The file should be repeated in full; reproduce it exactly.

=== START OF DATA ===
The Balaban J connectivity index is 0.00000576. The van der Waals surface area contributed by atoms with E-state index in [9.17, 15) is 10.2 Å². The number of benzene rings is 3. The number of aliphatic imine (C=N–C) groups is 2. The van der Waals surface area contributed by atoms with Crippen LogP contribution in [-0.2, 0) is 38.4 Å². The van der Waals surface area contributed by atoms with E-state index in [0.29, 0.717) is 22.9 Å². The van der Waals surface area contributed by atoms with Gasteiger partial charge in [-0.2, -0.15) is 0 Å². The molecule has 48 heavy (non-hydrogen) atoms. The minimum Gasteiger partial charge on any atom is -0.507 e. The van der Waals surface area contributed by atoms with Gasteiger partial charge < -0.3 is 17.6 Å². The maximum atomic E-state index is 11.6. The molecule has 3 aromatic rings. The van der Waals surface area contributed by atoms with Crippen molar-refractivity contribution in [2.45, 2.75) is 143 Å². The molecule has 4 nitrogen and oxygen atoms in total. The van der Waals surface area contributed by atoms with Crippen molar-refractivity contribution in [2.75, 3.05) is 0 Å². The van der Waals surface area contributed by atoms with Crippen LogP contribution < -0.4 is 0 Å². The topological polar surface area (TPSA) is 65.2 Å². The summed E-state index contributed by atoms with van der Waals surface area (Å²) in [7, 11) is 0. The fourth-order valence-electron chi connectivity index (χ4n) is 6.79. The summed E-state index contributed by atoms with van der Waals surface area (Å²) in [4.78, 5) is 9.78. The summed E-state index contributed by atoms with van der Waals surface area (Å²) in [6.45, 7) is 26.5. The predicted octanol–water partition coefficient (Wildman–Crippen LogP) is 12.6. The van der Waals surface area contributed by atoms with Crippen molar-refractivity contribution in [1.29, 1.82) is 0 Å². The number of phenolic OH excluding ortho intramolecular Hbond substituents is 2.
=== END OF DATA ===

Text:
The Balaban J connectivity index is 0.00000576. The van der Waals surface area contributed by atoms with E-state index in [9.17, 15) is 10.2 Å². The number of benzene rings is 3. The number of aliphatic imine (C=N–C) groups is 2. The van der Waals surface area contributed by atoms with Crippen LogP contribution in [-0.2, 0) is 38.4 Å². The van der Waals surface area contributed by atoms with E-state index in [0.29, 0.717) is 22.9 Å². The van der Waals surface area contributed by atoms with Gasteiger partial charge in [-0.2, -0.15) is 0 Å². The molecule has 48 heavy (non-hydrogen) atoms. The minimum Gasteiger partial charge on any atom is -0.507 e. The van der Waals surface area contributed by atoms with Gasteiger partial charge < -0.3 is 17.6 Å². The maximum atomic E-state index is 11.6. The molecule has 3 aromatic rings. The van der Waals surface area contributed by atoms with Crippen molar-refractivity contribution in [2.45, 2.75) is 143 Å². The molecule has 4 nitrogen and oxygen atoms in total. The van der Waals surface area contributed by atoms with Crippen molar-refractivity contribution in [2.75, 3.05) is 0 Å². The van der Waals surface area contributed by atoms with Crippen LogP contribution < -0.4 is 0 Å². The topological polar surface area (TPSA) is 65.2 Å². The summed E-state index contributed by atoms with van der Waals surface area (Å²) in [7, 11) is 0. The fourth-order valence-electron chi connectivity index (χ4n) is 6.79. The summed E-state index contributed by atoms with van der Waals surface area (Å²) in [4.78, 5) is 9.78. The summed E-state index contributed by atoms with van der Waals surface area (Å²) in [6.45, 7) is 26.5. The predicted octanol–water partition coefficient (Wildman–Crippen LogP) is 12.6. The van der Waals surface area contributed by atoms with Crippen molar-refractivity contribution in [1.29, 1.82) is 0 Å². The number of phenolic OH excluding ortho intramolecular Hbond substituents is 2.